Almost everyone knows the "God" question; it is almost a cultural icon. Most already have an instinctive response to it. When this question is asked, the mind is propelled into a predictable, conditioned reaction. A ritual of rhetoric begins which excludes genuine, critical thought and meaningful discussion.
As has been observed, the "God" question is really about religion and religious doctrine; "God" has nothing to do with the question. When the rhetorical ritual is finished, we have learned about philosophical and religious positions. We have learned about the debating abilities of those involved. This ritual has provided a cloak of darkness for the participants to hide behind.
If you have not guessed by now, the iconic "God" question is, "Do you believe in God?". Here is a question that can be asked of all, which could prompt a more honest, thoughtful response: "Who or what do you worship?", or, "Who or what do you serve?" Without exception, everyone worships someone or something; everyone serves someone or something. Even the professing Christian serves someone or something. Even the professing atheist serves someone or something. Everyone has a personal god that they worship and serve. Usually it is multiple gods that are held in reverent, loving esteem. These are gods such as money, self, appetite, fame, and family. The pantheon of gods worshipped and served are too numerous to list.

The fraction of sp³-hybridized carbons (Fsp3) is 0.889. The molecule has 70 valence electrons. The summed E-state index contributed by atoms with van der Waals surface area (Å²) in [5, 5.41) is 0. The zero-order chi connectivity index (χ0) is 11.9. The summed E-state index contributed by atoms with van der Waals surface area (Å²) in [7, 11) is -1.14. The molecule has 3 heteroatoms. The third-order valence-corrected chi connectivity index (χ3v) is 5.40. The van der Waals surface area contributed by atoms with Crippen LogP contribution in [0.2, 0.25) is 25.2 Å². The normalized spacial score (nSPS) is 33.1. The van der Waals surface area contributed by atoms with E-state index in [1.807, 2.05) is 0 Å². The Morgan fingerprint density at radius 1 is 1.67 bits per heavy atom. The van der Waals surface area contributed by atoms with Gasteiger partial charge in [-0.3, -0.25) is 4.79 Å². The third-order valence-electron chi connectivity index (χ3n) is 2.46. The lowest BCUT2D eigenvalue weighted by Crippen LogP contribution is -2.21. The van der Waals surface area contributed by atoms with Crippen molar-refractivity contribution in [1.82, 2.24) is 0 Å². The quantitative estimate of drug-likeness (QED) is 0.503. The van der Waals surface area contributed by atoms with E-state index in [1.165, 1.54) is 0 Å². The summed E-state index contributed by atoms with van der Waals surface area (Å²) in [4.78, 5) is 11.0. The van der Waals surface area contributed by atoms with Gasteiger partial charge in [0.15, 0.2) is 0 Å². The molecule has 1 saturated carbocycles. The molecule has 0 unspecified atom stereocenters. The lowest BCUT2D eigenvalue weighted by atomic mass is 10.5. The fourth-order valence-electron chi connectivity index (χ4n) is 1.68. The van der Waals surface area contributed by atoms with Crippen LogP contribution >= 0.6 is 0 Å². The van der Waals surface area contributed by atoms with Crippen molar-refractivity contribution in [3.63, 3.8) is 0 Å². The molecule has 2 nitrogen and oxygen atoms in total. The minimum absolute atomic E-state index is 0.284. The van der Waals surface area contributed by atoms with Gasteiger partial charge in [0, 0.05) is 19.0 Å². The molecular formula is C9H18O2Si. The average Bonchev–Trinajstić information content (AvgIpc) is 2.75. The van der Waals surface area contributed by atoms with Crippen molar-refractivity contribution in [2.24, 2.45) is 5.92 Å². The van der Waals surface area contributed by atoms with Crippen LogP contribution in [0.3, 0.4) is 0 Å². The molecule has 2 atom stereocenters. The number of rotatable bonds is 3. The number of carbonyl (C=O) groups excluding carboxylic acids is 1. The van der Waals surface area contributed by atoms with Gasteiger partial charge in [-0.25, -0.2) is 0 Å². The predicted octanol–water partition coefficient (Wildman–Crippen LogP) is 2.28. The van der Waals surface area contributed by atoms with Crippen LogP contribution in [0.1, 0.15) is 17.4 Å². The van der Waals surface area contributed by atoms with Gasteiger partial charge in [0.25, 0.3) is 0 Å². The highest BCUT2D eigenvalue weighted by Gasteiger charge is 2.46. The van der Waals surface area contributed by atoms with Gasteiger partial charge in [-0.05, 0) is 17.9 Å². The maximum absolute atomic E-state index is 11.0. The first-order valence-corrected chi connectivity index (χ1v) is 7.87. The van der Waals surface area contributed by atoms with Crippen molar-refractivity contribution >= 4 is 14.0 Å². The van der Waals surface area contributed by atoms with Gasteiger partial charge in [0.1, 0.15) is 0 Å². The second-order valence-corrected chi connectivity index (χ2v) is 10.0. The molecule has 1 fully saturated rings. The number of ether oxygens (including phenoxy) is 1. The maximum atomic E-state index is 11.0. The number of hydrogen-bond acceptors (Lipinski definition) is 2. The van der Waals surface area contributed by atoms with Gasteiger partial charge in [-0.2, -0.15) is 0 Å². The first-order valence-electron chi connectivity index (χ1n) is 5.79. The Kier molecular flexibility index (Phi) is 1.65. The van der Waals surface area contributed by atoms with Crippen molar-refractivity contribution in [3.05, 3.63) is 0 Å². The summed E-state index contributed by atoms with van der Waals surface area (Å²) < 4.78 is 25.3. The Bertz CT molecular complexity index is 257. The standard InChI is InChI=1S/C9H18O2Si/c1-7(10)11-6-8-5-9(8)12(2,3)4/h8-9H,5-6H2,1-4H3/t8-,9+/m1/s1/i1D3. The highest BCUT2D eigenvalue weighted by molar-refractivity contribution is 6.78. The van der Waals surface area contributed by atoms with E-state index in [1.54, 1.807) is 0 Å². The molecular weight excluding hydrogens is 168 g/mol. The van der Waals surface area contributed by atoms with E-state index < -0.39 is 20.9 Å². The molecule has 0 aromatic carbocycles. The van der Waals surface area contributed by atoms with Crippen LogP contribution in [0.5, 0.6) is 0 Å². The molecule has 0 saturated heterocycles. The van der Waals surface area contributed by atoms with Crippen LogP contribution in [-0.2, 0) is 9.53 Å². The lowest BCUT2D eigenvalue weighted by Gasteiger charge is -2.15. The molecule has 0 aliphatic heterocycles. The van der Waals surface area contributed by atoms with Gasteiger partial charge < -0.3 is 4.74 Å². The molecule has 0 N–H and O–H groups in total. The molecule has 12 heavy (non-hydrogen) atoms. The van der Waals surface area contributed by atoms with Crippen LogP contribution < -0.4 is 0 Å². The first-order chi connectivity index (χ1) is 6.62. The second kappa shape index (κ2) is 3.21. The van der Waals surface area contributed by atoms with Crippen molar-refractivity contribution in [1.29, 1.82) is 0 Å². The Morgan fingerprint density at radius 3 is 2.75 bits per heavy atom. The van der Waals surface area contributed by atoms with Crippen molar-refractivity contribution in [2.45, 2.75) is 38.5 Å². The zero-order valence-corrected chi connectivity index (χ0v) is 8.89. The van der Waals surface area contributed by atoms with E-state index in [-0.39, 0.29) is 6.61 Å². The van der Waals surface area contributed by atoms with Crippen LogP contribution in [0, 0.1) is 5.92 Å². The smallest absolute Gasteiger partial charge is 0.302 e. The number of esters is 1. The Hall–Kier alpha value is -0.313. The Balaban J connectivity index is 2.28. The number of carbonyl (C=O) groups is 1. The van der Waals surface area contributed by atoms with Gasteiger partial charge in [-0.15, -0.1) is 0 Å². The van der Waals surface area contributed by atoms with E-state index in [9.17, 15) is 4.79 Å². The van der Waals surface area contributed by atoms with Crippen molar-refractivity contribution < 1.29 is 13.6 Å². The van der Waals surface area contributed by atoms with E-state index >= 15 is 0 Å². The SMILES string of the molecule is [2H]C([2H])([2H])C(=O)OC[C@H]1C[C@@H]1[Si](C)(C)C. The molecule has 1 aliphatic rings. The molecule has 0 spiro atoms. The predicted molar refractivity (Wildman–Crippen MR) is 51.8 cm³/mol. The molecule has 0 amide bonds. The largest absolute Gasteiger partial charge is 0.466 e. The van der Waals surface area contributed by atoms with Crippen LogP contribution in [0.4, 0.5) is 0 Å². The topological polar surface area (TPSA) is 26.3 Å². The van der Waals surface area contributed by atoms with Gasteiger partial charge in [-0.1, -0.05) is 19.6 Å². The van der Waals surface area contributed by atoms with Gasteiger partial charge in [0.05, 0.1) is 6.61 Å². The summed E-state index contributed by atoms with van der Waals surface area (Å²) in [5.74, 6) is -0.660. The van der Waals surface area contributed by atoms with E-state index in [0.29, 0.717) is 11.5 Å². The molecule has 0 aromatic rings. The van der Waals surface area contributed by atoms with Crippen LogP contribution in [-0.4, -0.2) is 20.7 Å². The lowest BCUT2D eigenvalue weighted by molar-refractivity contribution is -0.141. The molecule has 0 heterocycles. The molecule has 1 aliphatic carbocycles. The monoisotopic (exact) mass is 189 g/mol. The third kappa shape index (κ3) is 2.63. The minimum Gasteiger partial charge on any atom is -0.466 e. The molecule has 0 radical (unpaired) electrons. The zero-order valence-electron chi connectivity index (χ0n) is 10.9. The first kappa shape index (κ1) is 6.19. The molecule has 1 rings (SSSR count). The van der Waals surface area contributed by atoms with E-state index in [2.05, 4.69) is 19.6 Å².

Ultimately, whatever is the first love of your heart is what you will worship and serve. These hidden gods should be sought out, revealed and discussed.
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(C)2017 Keith S. Radcliffe